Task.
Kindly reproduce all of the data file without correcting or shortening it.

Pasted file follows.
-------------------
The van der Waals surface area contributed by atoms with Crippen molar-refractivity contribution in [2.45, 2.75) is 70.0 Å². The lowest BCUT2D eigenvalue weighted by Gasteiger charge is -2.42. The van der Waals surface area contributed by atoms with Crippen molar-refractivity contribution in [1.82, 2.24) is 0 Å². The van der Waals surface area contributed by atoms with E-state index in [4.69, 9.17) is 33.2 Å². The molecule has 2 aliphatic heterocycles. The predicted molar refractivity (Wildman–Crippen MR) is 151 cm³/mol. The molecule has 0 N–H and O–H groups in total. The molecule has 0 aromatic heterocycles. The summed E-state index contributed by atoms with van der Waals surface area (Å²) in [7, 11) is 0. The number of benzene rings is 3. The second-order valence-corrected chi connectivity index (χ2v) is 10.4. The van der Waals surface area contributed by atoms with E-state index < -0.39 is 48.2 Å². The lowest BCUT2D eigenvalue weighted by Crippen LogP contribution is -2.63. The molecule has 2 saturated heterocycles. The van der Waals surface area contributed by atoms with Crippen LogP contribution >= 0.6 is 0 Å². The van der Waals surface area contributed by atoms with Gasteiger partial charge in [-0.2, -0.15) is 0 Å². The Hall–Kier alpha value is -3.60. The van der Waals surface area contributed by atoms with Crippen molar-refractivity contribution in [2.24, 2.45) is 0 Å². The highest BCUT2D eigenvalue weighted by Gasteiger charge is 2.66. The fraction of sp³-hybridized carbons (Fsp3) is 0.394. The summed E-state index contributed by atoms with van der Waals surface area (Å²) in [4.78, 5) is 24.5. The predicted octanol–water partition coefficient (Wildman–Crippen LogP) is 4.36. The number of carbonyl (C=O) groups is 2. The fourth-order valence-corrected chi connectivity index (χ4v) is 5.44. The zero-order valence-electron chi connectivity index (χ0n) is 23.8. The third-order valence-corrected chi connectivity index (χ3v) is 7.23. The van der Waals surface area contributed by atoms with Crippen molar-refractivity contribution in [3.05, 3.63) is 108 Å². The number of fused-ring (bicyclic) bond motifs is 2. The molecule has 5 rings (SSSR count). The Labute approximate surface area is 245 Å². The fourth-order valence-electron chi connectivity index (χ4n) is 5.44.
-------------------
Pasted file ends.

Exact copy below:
The van der Waals surface area contributed by atoms with Crippen molar-refractivity contribution in [2.45, 2.75) is 70.0 Å². The lowest BCUT2D eigenvalue weighted by Gasteiger charge is -2.42. The van der Waals surface area contributed by atoms with Crippen molar-refractivity contribution in [1.82, 2.24) is 0 Å². The van der Waals surface area contributed by atoms with E-state index in [4.69, 9.17) is 33.2 Å². The molecule has 2 aliphatic heterocycles. The predicted molar refractivity (Wildman–Crippen MR) is 151 cm³/mol. The molecule has 0 N–H and O–H groups in total. The molecule has 0 aromatic heterocycles. The summed E-state index contributed by atoms with van der Waals surface area (Å²) in [7, 11) is 0. The number of benzene rings is 3. The second-order valence-corrected chi connectivity index (χ2v) is 10.4. The van der Waals surface area contributed by atoms with E-state index < -0.39 is 48.2 Å². The lowest BCUT2D eigenvalue weighted by Crippen LogP contribution is -2.63. The molecule has 2 saturated heterocycles. The van der Waals surface area contributed by atoms with Crippen LogP contribution >= 0.6 is 0 Å². The van der Waals surface area contributed by atoms with Gasteiger partial charge in [-0.2, -0.15) is 0 Å². The Hall–Kier alpha value is -3.60. The van der Waals surface area contributed by atoms with Crippen molar-refractivity contribution in [2.24, 2.45) is 0 Å². The highest BCUT2D eigenvalue weighted by Gasteiger charge is 2.66. The fraction of sp³-hybridized carbons (Fsp3) is 0.394. The summed E-state index contributed by atoms with van der Waals surface area (Å²) in [4.78, 5) is 24.5. The predicted octanol–water partition coefficient (Wildman–Crippen LogP) is 4.36. The number of carbonyl (C=O) groups is 2. The fourth-order valence-corrected chi connectivity index (χ4v) is 5.44. The zero-order valence-electron chi connectivity index (χ0n) is 23.8. The third-order valence-corrected chi connectivity index (χ3v) is 7.23. The van der Waals surface area contributed by atoms with Crippen molar-refractivity contribution in [3.05, 3.63) is 108 Å². The number of fused-ring (bicyclic) bond motifs is 2. The molecule has 5 rings (SSSR count). The Labute approximate surface area is 245 Å². The fourth-order valence-electron chi connectivity index (χ4n) is 5.44.